U.S.: Dismiss Lawsuit
Over Americans Citizens Murdered By Drones
The administration also threatened to invoke the State Secrets Privilege if the suit is not dismissed on other grounds. The privilege, which 2008 presidential candidate Barack Obama regularly blasted the Bush administration for invoking, allows the government to seek dismissal of a suit if it could expose national security secrets.
In the motion to dismiss, Justice Department lawyers argue that the necessity for the strikes and the viability of any alternatives is a question beyond the proper purview of the courts.
"Plaintiffs thus invite this Court to determine whether an individual in Yemen whom the Executive Branch had already declared a leader of an organized armed enemy group, and a foreign operative of that group, posed a sufficient threat to the United States and its citizens to warrant the alleged use of missile strikes abroad within the context of an armed conflict and the Executive’s national self-defense mission," the motion says. "Moreover, they ask this Court to pass judgment on the Executive’s purported battlefield and operational decisions in that conflict—namely, to determine whether lethal force was the most appropriate option available; if so, what sort of lethal force to employ; and whether appropriate measures were taken to minimize collateral damage. Each of these issues is a 'quintessential source' of political questions."
News reports and the lawsuit filed in July by the family members indicate that Khan was a collateral casualty of the September strike that killed the elder Al-Awlaki, and the junior Al-Awlaki was a collateral casualty of an October strike aimed at an Egyptian named Ibraham Al-Banna.
However, the Justice Department said the legal legitimacy of the alleged collateral casualties was inextricably intertwined with the justification for the use of deadly force against the intended targets.
"In assessing the claims of Samir Khan and Abdulrahman Al-Aulaqi, the complaint also implicitly asks this Court to determine the magnitude of the threats posed by the alleged targets, Anwar Al-Aulaqi and Al-Banna—a necessary predicate to evaluating which protective 'measures' were 'feasible' or 'proportionat[e]' in any action against them," the motion says.
The U.S. Government motion insists that the Executive Branch's power to use deadly force against citizens is governed by legal principles and guarantees "due process," but that the courts have no role to play in ensuring the enforcement of those limits.
"The Attorney General has laid out some of the principles underlying the Executive Branch’s exercise of its national self-defense prerogative against a leader of al-Qa’ida or an associated force. It is the notion of judicially crafted and managed standards in the context of the issues raised by Plaintiffs’ complaint that collides with the separation of powers delineated in our Constitution," the motion says.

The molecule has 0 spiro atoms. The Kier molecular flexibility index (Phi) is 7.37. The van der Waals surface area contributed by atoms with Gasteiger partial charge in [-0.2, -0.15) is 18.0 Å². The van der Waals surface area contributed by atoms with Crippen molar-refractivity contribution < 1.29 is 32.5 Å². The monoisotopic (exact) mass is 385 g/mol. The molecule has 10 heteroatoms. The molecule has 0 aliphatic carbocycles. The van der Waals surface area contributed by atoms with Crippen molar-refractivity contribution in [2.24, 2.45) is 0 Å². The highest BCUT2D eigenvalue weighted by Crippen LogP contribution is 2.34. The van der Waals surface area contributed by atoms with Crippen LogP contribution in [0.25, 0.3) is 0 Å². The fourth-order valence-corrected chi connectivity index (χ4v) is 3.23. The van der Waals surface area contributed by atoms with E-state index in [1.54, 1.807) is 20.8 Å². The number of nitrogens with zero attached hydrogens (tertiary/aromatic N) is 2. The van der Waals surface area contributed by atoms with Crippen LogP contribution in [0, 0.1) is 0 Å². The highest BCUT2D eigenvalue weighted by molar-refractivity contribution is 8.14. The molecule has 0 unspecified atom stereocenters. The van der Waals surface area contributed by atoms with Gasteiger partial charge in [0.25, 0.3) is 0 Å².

The motion describes notifications to Congress as a check on the president's power to order drone strikes, but the motion appears to concede that Congress is not informed about specific strikes until after they take place. "The Legislative Branch...has not acted to preclude them," the Justice Department filing says.
The groups backing the lawsuit, the American Civil Liberties Union and the Center for Constitutional Rights, issued a statement Friday deploring the Obama administration's position.
"The essence of the government’s argument is that it has the authority to kill Americans not only in secret, but also without ever having to justify its actions under the Constitution in any courtroom. To claim, as the administration has today, that the courts have no role at all to play in assessing whether the government's targeted killings of Americans are lawful—even after the fact—simply cannot be squared with the Due Process Clause," the groups said.
"The president himself has acknowledged that the targeted killing program must be subject to more meaningful checks, but there is little evidence of that recognition in the brief filed by the government today," the statement added.
The government also made a technical argument against the lawsuit, asserting that the family members have no authority to proceed since they've not been officially designated as executors of the deceased individuals estates.
In 2010, a federal judge in Washington dismissed a similar suit seeking to strike the elder Al-Awlaki from a purported "kill list" maintained by the U.S. Government. U.S. District Court Judge John Bates agreed that the dispute was not one well-suited to the courts, but he acknowledged that the suit raised serious questions. He pointed out the odd fact that the government would need judicial approval to wiretap Al-Awlaki but appeared to need no such approval to kill him.
The Justice Department has declined to confirm that Anwar Al-Awlaki was wanted on criminal charges at the time of his death. However, it has claimed he was a key player in the Christmas Day 2009 attempt to bring down a Delta Airliner arriving in Detroit from Amsterdam. He was also formally designated as a terrorist by the State Department.
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